MAY 17: Ross is dealing with ulnar neuritis and won’t throw for at least another seven to 10 days, Chris McCosky of the Detroit News tweets.
MAY 15: The Tigers have already been hit hard by pitching injuries this season, and it doesn’t appear as if Jordan Zimmermann or Tyson Ross will be returning from the IL in the near future. Zimmermann was sidelined with an UCL sprain on April 26, and he is still experiencing discomfort in his elbow when throwing from flat ground, Evan Woodbery of MLive.com reports on Twitter. Given that Zimmermann hasn’t pitched in nearly three weeks and hasn’t yet begun ramping up in earnest, it seems reasonable to anticipate that he won’t be ready to return to the Tigers’ staff for at least another few weeks, assuming that all goes smoothly here on out.
As for Ross, the outlook is perhaps even more ominous. Tigers manager Ron Gardenhire told Woodbery (Twitter link) and other reporters that Ross has scheduled two separate visits with different doctors, as the right-hander tries to figure out the cause of the nerve problem in his throwing elbow. Ross has a substantial injury history that includes thoracic outlet syndrome surgery, and one of his two medical visits is with the same doctor who performed his TOS surgery back in 2016.
Between Zimmermann, Ross, and season-ending injuries to both Michael Fulmer and Matt Moore, the Tigers are trying to make do without four-fifths of their intended starting rotation. One internal option is Drew VerHagen, as Gardenhire told media (including Anthony Fenech of the Detroit Free Press) that VerHagen will be stretched out as a starter at Triple-A. This isn’t the first time that VerHagen has been tried as a starter, as he made three starts for Detroit in 2017-18, though the large majority of VerHagen’s MLB experience (111 of 115 career games) has been as a reliever.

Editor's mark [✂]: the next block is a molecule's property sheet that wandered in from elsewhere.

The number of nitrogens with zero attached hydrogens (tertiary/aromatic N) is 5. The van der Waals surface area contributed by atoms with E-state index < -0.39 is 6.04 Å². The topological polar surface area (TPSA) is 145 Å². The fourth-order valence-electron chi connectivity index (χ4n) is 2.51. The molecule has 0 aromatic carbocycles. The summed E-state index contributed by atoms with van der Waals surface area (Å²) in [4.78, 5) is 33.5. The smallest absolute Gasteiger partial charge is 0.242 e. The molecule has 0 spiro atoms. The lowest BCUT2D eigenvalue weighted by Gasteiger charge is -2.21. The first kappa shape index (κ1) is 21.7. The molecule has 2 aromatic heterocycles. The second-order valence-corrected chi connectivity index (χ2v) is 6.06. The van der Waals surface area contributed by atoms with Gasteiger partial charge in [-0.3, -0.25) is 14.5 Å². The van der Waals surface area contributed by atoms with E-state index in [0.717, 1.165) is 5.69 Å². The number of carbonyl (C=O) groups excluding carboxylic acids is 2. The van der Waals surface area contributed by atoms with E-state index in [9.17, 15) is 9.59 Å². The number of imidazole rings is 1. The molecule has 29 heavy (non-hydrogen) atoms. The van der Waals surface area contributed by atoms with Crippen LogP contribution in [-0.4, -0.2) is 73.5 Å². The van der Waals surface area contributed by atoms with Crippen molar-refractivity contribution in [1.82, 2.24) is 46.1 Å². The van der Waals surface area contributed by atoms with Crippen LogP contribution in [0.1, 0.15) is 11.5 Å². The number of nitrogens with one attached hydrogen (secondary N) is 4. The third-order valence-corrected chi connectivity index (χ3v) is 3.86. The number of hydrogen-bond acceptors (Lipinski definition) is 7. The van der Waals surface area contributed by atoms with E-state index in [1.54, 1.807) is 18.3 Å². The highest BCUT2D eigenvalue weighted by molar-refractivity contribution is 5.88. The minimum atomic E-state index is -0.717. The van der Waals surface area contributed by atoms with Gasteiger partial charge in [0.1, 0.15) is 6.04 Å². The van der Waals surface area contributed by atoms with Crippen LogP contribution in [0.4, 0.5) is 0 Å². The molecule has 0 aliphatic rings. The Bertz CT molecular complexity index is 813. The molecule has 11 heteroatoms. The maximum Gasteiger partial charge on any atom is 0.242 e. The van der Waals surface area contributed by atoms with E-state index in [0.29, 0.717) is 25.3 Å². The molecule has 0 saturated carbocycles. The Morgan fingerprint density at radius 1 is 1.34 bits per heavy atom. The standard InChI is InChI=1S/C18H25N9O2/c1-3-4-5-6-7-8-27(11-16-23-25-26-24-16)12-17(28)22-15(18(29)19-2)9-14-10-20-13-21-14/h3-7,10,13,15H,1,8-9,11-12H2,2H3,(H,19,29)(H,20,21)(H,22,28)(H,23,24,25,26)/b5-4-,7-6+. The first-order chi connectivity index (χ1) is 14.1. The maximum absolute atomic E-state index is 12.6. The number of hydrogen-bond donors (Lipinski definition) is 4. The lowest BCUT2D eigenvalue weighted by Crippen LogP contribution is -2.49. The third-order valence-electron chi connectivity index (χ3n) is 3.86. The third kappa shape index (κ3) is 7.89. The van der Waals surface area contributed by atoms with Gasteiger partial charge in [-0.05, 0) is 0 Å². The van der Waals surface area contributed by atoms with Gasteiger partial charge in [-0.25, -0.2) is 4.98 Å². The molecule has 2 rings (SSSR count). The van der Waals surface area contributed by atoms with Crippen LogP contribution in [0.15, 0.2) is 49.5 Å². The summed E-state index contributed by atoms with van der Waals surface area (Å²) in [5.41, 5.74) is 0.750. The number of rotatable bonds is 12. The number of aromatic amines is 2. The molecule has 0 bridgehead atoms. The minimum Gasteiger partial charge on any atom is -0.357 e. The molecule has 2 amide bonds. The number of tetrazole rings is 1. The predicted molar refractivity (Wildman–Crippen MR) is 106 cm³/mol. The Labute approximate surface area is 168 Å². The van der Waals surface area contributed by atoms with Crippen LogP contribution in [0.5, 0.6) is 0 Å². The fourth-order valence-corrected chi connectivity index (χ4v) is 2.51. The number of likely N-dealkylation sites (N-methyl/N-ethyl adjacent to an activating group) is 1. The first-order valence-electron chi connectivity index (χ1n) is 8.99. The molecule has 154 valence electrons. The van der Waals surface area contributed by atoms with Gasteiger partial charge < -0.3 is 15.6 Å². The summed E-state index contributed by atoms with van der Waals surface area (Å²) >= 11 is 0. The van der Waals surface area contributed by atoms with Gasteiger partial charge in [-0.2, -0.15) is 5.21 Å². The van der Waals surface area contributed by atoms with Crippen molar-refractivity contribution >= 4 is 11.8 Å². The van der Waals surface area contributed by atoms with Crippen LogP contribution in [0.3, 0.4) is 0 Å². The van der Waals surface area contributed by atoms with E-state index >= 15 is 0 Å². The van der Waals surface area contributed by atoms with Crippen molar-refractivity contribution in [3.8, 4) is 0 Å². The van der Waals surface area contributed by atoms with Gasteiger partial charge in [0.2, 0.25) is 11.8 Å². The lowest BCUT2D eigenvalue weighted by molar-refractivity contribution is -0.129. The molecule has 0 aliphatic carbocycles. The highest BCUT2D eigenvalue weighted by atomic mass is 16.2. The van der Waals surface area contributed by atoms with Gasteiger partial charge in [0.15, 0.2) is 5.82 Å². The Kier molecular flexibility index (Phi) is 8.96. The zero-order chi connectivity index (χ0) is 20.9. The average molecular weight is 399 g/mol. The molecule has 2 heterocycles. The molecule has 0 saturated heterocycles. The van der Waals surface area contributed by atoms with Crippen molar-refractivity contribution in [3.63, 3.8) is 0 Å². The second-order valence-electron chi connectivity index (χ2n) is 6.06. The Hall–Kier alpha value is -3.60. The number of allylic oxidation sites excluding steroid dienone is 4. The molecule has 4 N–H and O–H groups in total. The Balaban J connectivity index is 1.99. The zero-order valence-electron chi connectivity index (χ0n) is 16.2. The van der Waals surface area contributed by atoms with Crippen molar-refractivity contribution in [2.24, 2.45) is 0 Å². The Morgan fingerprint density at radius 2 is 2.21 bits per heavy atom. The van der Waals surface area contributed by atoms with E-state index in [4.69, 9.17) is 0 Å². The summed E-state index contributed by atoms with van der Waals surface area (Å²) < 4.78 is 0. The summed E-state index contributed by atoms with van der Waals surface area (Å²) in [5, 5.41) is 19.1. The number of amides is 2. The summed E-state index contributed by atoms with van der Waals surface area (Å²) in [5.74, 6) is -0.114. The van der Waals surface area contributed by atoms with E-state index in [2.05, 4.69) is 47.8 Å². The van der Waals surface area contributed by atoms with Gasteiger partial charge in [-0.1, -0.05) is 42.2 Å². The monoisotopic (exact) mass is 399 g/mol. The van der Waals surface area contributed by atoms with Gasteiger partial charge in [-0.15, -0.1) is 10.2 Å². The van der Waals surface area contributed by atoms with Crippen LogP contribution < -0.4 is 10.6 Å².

VerHagen is back at Triple-A Toledo after being outrighted off Detroit’s 40-man roster over the weekend, and the 28-year-old has now been outrighted in consecutive seasons. While obviously VerHagen is far from the Tigers’ ideal option for a starter, the team has been forced to leave no stone unturned as it deals with its plague of rotation injuries. It’s worth noting that VerHagen does have some decent career numbers at Triple-A, though his grounder-heavy arsenal and lack of missed bats (6.9 K/9 in his career) hasn’t translated well to the big leagues, as his 5.20 career ERA would attest.
If you’re wondering whether or not star prospect Casey Mize could be an answer to the Tigers’ pitching problems, seemingly nothing has changed from earlier this month, when Gardenhire said that such highly-touted Double-A arms as Mize, Alex Faedo, and Matt Manning weren’t going to be called up. As dire as the injury situation may be, it’s clear that the Tigers aren’t prepared to alter their developmental plans for the sake of covering some innings in a rebuilding year. At least from a long-term perspective, there’s a lot to be excited about with Tigers pitching — MLB.com’s most recent top 100 prospects list ranks Mize as the top pitching prospect in baseball, and the #6 prospect overall. Mize’s ranking will only improve throughout the year, as four of the names ahead of him (Vladimir Guerrero Jr., Fernando Tatis Jr., Eloy Jimenez, and Nick Senzel) have already reached the majors and will soon lose their prospect status.
In other Tigers prospect news, it has been announced that right-hander Franklin Perez is set to make his season debut for Detroit’s high A-ball affiliate in Lakeland. A shoulder strain has kept Perez from pitching in 2019. Originally acquired from the Astros as part of the Justin Verlander trade, the 21-year-old Perez is another well-regarded building block, ranking 71st on MLB.com’s latest prospect list.